Quality assessment—We assessed studies for quality of randomisation, blinding, reporting of withdrawals, generation of random numbers, and concealment of allocation. Trials scored one point for each area addressed, therefore receiving a score between 0 and 5 (highest level of quality).11
Data abstraction—All data were independently extracted by LJG and PMWB. Disparities were resolved by discussion.
Study characteristics—We recorded information on trial size, treatment regimen (oestrogen alone or plus progesterone), length of follow up, and outcome. Outcomes included stroke events (fatal and non-fatal), type of stroke (ischaemic, haemorrhagic, not known), and functional outcome (combined death and disability or dependency). Where data were available, we also recorded the number of transient ischaemic attacks (not included in the overall stroke outcome) and data related to intention to treat analyses.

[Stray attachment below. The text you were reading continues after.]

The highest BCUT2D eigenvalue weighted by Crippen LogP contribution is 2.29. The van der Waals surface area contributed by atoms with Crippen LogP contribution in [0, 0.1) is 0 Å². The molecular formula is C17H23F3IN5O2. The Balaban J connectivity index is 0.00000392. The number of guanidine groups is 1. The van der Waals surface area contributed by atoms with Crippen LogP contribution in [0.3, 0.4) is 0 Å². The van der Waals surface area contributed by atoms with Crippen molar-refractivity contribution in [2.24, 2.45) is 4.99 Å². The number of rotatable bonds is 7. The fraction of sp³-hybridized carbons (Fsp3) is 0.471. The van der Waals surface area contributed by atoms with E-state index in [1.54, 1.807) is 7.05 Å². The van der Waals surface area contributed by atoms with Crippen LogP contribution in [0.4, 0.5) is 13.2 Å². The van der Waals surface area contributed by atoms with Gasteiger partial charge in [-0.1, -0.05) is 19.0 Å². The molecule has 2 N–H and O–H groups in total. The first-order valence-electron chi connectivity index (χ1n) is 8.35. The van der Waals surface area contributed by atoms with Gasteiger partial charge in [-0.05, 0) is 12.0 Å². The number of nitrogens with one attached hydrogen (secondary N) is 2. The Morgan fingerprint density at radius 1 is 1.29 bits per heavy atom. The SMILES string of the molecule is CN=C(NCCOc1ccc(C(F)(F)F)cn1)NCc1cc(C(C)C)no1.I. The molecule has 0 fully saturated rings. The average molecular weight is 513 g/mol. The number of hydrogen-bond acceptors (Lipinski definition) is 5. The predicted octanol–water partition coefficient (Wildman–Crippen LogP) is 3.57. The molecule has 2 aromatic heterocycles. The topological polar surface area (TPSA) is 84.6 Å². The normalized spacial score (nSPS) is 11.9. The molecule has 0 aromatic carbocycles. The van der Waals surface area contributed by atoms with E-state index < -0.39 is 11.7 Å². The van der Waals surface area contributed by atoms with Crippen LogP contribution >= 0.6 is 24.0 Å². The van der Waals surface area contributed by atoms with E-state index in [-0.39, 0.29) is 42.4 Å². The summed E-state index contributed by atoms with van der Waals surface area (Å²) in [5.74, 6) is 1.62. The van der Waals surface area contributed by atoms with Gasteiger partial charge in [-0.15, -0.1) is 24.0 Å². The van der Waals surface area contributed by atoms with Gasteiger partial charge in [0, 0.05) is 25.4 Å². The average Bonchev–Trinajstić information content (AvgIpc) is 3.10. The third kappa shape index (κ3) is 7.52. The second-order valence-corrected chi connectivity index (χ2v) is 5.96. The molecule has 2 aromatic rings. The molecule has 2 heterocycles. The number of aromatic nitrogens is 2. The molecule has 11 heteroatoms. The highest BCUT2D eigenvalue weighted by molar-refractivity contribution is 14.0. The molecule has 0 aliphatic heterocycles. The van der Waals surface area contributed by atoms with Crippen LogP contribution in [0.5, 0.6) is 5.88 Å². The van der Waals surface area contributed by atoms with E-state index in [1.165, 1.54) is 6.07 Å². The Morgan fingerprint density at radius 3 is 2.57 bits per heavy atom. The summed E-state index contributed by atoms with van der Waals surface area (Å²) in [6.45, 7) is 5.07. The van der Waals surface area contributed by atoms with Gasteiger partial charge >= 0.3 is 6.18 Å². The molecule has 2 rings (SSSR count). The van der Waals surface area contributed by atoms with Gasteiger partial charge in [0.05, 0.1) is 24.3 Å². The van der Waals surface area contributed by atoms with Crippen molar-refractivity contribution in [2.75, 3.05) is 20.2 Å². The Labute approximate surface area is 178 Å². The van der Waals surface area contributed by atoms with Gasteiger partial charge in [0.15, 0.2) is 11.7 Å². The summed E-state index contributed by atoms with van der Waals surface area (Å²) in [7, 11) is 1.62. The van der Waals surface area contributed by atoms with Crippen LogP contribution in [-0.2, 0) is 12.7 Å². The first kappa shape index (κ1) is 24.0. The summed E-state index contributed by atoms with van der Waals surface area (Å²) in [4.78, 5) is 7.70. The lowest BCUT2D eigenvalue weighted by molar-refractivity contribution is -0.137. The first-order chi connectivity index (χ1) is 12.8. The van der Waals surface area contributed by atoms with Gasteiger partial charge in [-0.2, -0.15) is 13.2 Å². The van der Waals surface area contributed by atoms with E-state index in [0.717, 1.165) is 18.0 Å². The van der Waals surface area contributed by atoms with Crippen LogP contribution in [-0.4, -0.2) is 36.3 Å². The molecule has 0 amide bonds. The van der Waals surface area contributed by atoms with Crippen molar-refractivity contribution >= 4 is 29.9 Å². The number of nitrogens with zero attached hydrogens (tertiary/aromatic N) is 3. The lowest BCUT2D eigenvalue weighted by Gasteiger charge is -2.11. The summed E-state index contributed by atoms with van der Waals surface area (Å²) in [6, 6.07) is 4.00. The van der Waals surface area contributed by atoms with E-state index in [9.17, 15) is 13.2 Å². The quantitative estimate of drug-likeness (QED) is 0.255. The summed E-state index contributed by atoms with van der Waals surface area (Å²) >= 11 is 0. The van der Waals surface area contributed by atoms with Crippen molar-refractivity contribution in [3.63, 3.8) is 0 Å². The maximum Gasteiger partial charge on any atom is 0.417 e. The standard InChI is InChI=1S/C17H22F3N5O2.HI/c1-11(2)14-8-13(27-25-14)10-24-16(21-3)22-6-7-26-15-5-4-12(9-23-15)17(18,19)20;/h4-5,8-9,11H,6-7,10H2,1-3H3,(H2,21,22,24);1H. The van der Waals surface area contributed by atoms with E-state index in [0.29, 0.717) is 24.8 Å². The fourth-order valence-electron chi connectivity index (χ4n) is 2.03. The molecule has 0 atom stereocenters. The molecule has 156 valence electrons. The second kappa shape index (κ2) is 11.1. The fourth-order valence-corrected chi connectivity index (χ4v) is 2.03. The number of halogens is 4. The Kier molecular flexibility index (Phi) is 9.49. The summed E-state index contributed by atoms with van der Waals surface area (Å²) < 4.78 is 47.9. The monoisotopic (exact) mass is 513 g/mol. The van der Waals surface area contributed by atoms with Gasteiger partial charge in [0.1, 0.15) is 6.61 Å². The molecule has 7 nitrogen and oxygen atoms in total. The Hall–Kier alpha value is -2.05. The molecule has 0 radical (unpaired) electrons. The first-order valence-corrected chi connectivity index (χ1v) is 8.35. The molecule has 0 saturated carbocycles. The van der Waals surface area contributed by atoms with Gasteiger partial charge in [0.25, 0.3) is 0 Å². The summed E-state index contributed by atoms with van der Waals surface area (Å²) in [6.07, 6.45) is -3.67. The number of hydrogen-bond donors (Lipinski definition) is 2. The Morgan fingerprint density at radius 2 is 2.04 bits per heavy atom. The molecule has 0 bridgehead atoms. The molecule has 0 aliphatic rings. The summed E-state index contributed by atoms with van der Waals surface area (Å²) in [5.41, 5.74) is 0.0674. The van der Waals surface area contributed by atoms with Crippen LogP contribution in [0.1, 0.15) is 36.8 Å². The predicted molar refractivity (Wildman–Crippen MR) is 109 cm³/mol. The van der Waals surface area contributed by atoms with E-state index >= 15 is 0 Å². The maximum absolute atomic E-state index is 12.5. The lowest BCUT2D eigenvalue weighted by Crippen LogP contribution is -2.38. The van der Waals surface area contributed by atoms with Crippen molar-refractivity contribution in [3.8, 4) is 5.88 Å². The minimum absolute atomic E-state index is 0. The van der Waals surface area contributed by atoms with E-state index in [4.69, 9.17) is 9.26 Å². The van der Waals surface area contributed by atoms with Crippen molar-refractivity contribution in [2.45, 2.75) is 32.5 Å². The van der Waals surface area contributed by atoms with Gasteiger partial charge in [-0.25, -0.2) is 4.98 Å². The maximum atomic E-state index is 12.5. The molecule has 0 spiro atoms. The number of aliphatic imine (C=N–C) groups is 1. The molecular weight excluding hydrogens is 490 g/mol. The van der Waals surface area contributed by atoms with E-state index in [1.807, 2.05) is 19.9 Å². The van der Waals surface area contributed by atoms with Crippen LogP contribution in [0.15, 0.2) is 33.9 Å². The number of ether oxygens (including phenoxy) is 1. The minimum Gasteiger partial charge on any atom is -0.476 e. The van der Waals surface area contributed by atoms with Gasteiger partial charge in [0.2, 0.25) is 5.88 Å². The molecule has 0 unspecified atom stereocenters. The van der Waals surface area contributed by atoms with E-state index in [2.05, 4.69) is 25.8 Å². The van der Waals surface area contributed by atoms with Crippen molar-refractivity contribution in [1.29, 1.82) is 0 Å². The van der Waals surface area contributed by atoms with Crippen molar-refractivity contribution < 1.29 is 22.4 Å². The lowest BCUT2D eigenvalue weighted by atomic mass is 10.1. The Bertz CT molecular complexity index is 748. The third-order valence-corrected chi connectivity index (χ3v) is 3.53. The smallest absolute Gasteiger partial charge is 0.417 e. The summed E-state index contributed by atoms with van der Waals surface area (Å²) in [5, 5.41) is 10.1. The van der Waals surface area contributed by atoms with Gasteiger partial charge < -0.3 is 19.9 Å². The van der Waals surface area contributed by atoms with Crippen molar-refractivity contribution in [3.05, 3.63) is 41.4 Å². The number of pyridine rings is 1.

Quantitative data synthesis
We analysed data using Stata (version 7) and Cochrane Review Manager (version 4.2). We assessed the effect of hormone replacement therapy on dichotomous outcomes from the odds ratio calculated with a random effects model since we expected the trials to be heterogeneous.
We used pre-specified sensitivity analyses to explain any heterogeneity, including phase of stroke prevention (primary or secondary), type of hormone replacement therapy (oestrogen only or oestrogen plus progesterone), type of oestrogen (estradiol or conjugated equine oestrogen), size of trial (£ 5000 or > 5000 patients), length of follow up (£ 3 years or > 3 years), sex, and quality of trial (high (5) or low (< 5)). We assessed interactions between subgroups and treatment. We examined publication bias using Eggers test.12